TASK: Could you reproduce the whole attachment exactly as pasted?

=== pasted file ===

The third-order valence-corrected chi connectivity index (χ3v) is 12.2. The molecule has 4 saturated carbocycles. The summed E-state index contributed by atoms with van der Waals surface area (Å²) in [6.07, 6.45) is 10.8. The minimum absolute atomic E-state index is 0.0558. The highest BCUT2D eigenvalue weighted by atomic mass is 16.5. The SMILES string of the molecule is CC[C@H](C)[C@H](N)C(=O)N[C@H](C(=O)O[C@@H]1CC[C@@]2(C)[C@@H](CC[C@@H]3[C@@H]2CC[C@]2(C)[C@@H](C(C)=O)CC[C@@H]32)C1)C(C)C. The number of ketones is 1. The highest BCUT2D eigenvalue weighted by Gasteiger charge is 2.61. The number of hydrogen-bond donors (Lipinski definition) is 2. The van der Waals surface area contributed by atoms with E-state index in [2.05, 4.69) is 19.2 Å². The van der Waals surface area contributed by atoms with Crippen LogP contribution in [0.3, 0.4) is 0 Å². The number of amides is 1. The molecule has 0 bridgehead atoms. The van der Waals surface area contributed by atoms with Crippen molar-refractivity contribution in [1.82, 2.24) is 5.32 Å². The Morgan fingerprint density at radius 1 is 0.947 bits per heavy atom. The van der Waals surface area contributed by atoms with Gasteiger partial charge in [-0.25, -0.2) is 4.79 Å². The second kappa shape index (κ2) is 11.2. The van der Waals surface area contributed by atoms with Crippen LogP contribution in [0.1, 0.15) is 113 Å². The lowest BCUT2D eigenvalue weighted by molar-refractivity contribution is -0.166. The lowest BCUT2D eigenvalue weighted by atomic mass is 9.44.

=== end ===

The third-order valence-corrected chi connectivity index (χ3v) is 12.2. The molecule has 4 saturated carbocycles. The summed E-state index contributed by atoms with van der Waals surface area (Å²) in [6.07, 6.45) is 10.8. The minimum absolute atomic E-state index is 0.0558. The highest BCUT2D eigenvalue weighted by atomic mass is 16.5. The SMILES string of the molecule is CC[C@H](C)[C@H](N)C(=O)N[C@H](C(=O)O[C@@H]1CC[C@@]2(C)[C@@H](CC[C@@H]3[C@@H]2CC[C@]2(C)[C@@H](C(C)=O)CC[C@@H]32)C1)C(C)C. The number of ketones is 1. The highest BCUT2D eigenvalue weighted by Gasteiger charge is 2.61. The number of hydrogen-bond donors (Lipinski definition) is 2. The van der Waals surface area contributed by atoms with E-state index in [2.05, 4.69) is 19.2 Å². The van der Waals surface area contributed by atoms with Crippen LogP contribution in [0.3, 0.4) is 0 Å². The number of amides is 1. The molecule has 0 bridgehead atoms. The van der Waals surface area contributed by atoms with Crippen molar-refractivity contribution in [1.82, 2.24) is 5.32 Å². The Morgan fingerprint density at radius 1 is 0.947 bits per heavy atom. The van der Waals surface area contributed by atoms with Gasteiger partial charge in [-0.25, -0.2) is 4.79 Å². The second kappa shape index (κ2) is 11.2. The van der Waals surface area contributed by atoms with Crippen LogP contribution in [0.1, 0.15) is 113 Å². The lowest BCUT2D eigenvalue weighted by molar-refractivity contribution is -0.166. The lowest BCUT2D eigenvalue weighted by atomic mass is 9.44.